Unit 2: The Roaring Twenties powerpoint

January 5, 2018 | Author: Anonymous | Category: History, US History
Share Embed Donate

Short Description

Download Unit 2: The Roaring Twenties powerpoint...


The Roaring Twenties CHC2D1

Introduction 

After WW1 there was a period of adjustment:      

   

The economy was moving away from war production The unemployment rate was high across Canada at the beginning of the 20’s People were dissatisfied with politicians Canada was moving closer economically and culturally with the United States The Aboriginal People faced the possibility of loosing their language and cultures Canadian nationalism was growing and Canadians were creating a distinct Canadian identity Attitudes towards women were changing Women’s style reflected some new freedoms Technology and new inventions changed the world As the economy improved, people started to spend money on appliances, telephones, radios and sporting events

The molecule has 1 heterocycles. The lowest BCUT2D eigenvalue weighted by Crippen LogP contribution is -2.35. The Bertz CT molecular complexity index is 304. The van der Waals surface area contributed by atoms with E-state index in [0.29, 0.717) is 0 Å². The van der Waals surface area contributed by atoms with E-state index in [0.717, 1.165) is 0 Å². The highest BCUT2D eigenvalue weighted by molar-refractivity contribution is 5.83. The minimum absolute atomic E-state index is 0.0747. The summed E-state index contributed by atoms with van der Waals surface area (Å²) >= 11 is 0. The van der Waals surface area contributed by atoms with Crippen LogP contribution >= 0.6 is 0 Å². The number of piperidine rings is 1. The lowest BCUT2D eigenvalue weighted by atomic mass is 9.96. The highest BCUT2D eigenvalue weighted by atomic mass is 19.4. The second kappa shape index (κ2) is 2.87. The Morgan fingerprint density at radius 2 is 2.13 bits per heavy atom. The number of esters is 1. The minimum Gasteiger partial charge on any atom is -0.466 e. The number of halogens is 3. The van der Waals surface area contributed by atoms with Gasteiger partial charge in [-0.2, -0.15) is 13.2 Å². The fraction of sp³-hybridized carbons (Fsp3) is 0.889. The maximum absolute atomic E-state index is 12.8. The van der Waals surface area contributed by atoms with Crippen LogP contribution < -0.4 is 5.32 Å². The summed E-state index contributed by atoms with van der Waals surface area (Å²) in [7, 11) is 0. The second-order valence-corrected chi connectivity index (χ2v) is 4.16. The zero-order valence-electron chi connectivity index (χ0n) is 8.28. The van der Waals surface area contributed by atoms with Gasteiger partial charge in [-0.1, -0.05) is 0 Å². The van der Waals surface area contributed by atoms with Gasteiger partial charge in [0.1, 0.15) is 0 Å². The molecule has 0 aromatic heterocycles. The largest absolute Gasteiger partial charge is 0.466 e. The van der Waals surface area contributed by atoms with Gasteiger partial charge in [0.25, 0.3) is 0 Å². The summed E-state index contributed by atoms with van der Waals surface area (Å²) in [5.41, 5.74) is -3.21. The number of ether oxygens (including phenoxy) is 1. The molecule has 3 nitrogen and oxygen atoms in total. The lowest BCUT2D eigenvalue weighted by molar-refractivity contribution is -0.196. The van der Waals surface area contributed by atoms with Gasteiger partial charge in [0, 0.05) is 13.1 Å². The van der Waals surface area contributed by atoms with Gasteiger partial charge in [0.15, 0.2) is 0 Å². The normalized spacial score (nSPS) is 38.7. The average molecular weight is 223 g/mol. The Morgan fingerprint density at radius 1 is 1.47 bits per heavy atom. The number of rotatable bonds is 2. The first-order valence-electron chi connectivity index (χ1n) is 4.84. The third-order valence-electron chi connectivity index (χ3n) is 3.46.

Many people were optimistic about the future and thought that the good times were only going to get better.

The Canadian Economy The Winnipeg General Strike - May 1919 Pg. 67-69        

Economy adjusting to peacetime Industries that had munitions were now in the process of retooling their factories Unemployment increased Many veterans returned returned to find their jobs were either gone or taken by those who remained home Dramatic rise in the cost of living Soldiers felt that they sacrificed enough during the war that they deserved to be compensated with jobs and higher wages This frustration was directed towards the federal government On May 15, 1919 a General Strike occurred in Winnipeg    